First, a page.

If you want, you can encrypt it with one of the keys provided there (mine, Emmanuel's or Johannes').  I don't think there is any way to figure out your key from those logs, but there are other private things (like mac addresses etc.) that may be considered sensitive.

I'd suggest that you encrypt the file with our keys.
Comment 11 Luca Coelho 2016-06-17 10:21:59 UTC
These NICs (7260, 7265 and 3160) are very similar, so I doubt the difference is the NIC themselves.  It could be an RF issue, which could explain the problem.  The 3160 (Zotac) has 1:1 antennas, the other two are 2:2.
Comment 12 Ruben De Smet 2016-06-17 10:57:26 UTC
(In reply to Luca Coelho from comment #10)
> Thanks, I'll take a look into those.
> 
> About privacy, take a look here:
> https://wireless.wiki.kernel.org/en/users/drivers/iwlwifi/
> debugging#privacy_aspects
> 
> If you want, you can encrypt it with one of the keys provided there (mine,
> Emmanuel's or Johannes').  I don't think there is any way to figure out your
> key from those logs, but there are other private things (like mac addresses
> etc.) that may be considered sensitive.
> 
> I'd suggest that you encrypt the file with our keys.

I'd say I'll leave the file as is. Harm has been done by making it public already. When the bug is resolved, I'll take it offline again.

(In reply to Luca Coelho from comment #11)
> These NICs (7260, 7265 and 3160) are very similar, so I doubt the difference
> is the NIC themselves.  It could be an RF issue, which could explain the
> problem.  The 3160 (Zotac) has 1:1 antennas, the other two are 2:2.

The most weird thing is, the 7260 doesn't have the problem; I could try swapping out my 7265 and my brother's 7260 too see whether he will get the issue too? This one is very weird to me.
Comment 13 Emmanuel Grumbach 2016-07-11 07:18:16 UTC
What happens here is that we roam from 2.4GHz to 5.2GHz for a strange reason since the rssi on 2.4GHz is pretty strong.
Can you disable one for the band to see that it helps?
If it does, then we'd need to check what the supplicant decides to roam.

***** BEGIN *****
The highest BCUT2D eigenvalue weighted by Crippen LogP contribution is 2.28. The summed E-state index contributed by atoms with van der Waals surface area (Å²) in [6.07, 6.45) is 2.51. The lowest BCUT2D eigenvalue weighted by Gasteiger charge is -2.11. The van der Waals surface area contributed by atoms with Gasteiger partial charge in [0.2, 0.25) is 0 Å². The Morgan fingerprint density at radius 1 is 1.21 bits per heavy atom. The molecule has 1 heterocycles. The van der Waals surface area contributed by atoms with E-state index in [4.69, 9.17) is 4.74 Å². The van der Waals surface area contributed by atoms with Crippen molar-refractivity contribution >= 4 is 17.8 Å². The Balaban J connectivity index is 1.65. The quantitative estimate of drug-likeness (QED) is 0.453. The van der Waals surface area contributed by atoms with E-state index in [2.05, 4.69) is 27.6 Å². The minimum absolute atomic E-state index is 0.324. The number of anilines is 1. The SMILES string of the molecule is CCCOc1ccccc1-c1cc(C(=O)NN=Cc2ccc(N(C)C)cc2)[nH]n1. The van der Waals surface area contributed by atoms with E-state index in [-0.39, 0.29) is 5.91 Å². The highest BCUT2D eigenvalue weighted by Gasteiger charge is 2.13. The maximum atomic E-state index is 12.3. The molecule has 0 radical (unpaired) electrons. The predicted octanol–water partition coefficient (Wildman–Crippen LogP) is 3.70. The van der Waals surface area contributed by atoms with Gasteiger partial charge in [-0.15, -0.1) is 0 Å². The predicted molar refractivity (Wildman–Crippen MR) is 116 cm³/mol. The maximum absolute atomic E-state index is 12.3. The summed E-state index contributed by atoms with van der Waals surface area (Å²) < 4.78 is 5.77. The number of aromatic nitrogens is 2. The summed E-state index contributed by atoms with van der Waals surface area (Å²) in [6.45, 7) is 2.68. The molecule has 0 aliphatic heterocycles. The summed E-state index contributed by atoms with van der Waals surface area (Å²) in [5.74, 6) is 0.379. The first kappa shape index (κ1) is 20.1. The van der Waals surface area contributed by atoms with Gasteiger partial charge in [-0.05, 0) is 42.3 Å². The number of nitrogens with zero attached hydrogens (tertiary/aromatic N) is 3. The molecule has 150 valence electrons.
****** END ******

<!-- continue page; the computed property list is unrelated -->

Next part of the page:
Comment 14 Ruben De Smet 2016-07-23 20:02:37 UTC
(In reply to Emmanuel Grumbach from comment #13)
> What happens here is that we roam from 2.4GHz to 5.2GHz for a strange reason
> since the rssi on 2.4GHz is pretty strong.
> Can you disable one for the band to see that it helps?
> If it does, then we'd need to check what the supplicant decides to roam.

Still on vacation. Will report back starting next month.

I can already tell you this:

I have two accesspoints in that building. The TP-Link, which has both 2.4 and 5.2, and one Linksys WRT54, which only has 2.4. But while testing, I was closest to the TP all the time though; when near the WRT54, no roaming happens afaict.
Comment 15 Ruben De Smet 2016-08-05 19:26:17 UTC
I shut down 5 GHz on the TP-Link, and the Kodi box boots flawlessly now. Waiting for result from both my and my mother's laptop, but this is promising indeed.

How can we find out why the supplicant wants to roam? I don't think it's distance. There's one wall, but that's it.
Comment 16 Emmanuel Grumbach 2016-08-15 16:44:13 UTC
We'd need to have a higher debug level in the supplicant. It might be caused by a wrong Rssi report from the driver.
Comment 17 Ruben De Smet 2016-08-15 16:47:49 UTC
(In reply to Emmanuel Grumbach from comment #16)
> We'd need to have a higher debug level in the supplicant. It might be caused
> by a wrong Rssi report from the driver.

Am I correct to follow "Firmware Debugging" on the https://wireless.wiki.kernel.org/en/users/drivers/iwlwifi/debugging#tracing page?
Comment 18 Emmanuel Grumbach 2016-08-15 18:04:38 UTC
Nope. I talked about supplicant logs, not firmware logs.
Comment 19 Ruben De Smet 2016-09-03 13:02:14 UTC
I have a feeling that it's a TP-LINK bug. I flashed openwrt on the router and now everything is fine. Even the Windows machines can connect to it.

Thanks for the hint on roaming from 2.4 to 5GHz though, that's what gave out some hints.